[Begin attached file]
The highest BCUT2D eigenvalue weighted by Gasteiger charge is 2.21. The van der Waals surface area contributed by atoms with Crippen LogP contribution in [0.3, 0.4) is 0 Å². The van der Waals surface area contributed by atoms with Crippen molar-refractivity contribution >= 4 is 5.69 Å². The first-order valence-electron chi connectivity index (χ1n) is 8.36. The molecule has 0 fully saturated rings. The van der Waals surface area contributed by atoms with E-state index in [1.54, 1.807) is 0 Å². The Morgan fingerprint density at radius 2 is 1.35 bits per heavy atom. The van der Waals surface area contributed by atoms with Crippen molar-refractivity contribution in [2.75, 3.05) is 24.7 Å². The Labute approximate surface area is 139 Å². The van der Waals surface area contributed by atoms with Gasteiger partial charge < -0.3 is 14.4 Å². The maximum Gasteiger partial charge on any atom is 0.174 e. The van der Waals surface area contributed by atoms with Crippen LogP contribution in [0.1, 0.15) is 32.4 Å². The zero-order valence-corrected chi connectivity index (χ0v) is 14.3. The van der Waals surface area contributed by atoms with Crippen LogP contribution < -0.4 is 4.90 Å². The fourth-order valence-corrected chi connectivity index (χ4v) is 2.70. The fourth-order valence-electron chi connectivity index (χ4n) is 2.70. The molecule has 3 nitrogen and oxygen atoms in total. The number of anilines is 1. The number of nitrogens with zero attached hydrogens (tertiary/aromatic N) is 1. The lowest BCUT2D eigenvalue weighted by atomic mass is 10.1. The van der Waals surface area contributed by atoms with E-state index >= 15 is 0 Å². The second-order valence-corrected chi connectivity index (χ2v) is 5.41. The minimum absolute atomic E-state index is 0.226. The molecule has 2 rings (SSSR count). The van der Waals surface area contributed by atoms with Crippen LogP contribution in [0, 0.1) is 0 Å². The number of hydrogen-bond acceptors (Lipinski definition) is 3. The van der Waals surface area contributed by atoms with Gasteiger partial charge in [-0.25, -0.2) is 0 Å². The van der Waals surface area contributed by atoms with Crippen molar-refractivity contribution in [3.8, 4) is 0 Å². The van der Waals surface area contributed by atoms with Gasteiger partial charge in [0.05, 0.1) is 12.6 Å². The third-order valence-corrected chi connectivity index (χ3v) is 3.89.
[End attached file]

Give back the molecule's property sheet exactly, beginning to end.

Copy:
The highest BCUT2D eigenvalue weighted by Gasteiger charge is 2.21. The van der Waals surface area contributed by atoms with Crippen LogP contribution in [0.3, 0.4) is 0 Å². The van der Waals surface area contributed by atoms with Crippen molar-refractivity contribution >= 4 is 5.69 Å². The first-order valence-electron chi connectivity index (χ1n) is 8.36. The molecule has 0 fully saturated rings. The van der Waals surface area contributed by atoms with E-state index in [1.54, 1.807) is 0 Å². The Morgan fingerprint density at radius 2 is 1.35 bits per heavy atom. The van der Waals surface area contributed by atoms with Crippen molar-refractivity contribution in [2.75, 3.05) is 24.7 Å². The Labute approximate surface area is 139 Å². The van der Waals surface area contributed by atoms with Gasteiger partial charge < -0.3 is 14.4 Å². The maximum Gasteiger partial charge on any atom is 0.174 e. The van der Waals surface area contributed by atoms with Crippen LogP contribution in [0.1, 0.15) is 32.4 Å². The zero-order valence-corrected chi connectivity index (χ0v) is 14.3. The van der Waals surface area contributed by atoms with Crippen LogP contribution < -0.4 is 4.90 Å². The fourth-order valence-corrected chi connectivity index (χ4v) is 2.70. The fourth-order valence-electron chi connectivity index (χ4n) is 2.70. The molecule has 3 nitrogen and oxygen atoms in total. The number of anilines is 1. The number of nitrogens with zero attached hydrogens (tertiary/aromatic N) is 1. The lowest BCUT2D eigenvalue weighted by atomic mass is 10.1. The van der Waals surface area contributed by atoms with E-state index >= 15 is 0 Å². The second-order valence-corrected chi connectivity index (χ2v) is 5.41. The minimum absolute atomic E-state index is 0.226. The molecule has 2 rings (SSSR count). The van der Waals surface area contributed by atoms with Crippen LogP contribution in [0, 0.1) is 0 Å². The number of hydrogen-bond acceptors (Lipinski definition) is 3. The van der Waals surface area contributed by atoms with Gasteiger partial charge in [-0.25, -0.2) is 0 Å². The van der Waals surface area contributed by atoms with Crippen molar-refractivity contribution in [3.8, 4) is 0 Å². The van der Waals surface area contributed by atoms with Gasteiger partial charge in [0.05, 0.1) is 12.6 Å². The third-order valence-corrected chi connectivity index (χ3v) is 3.89.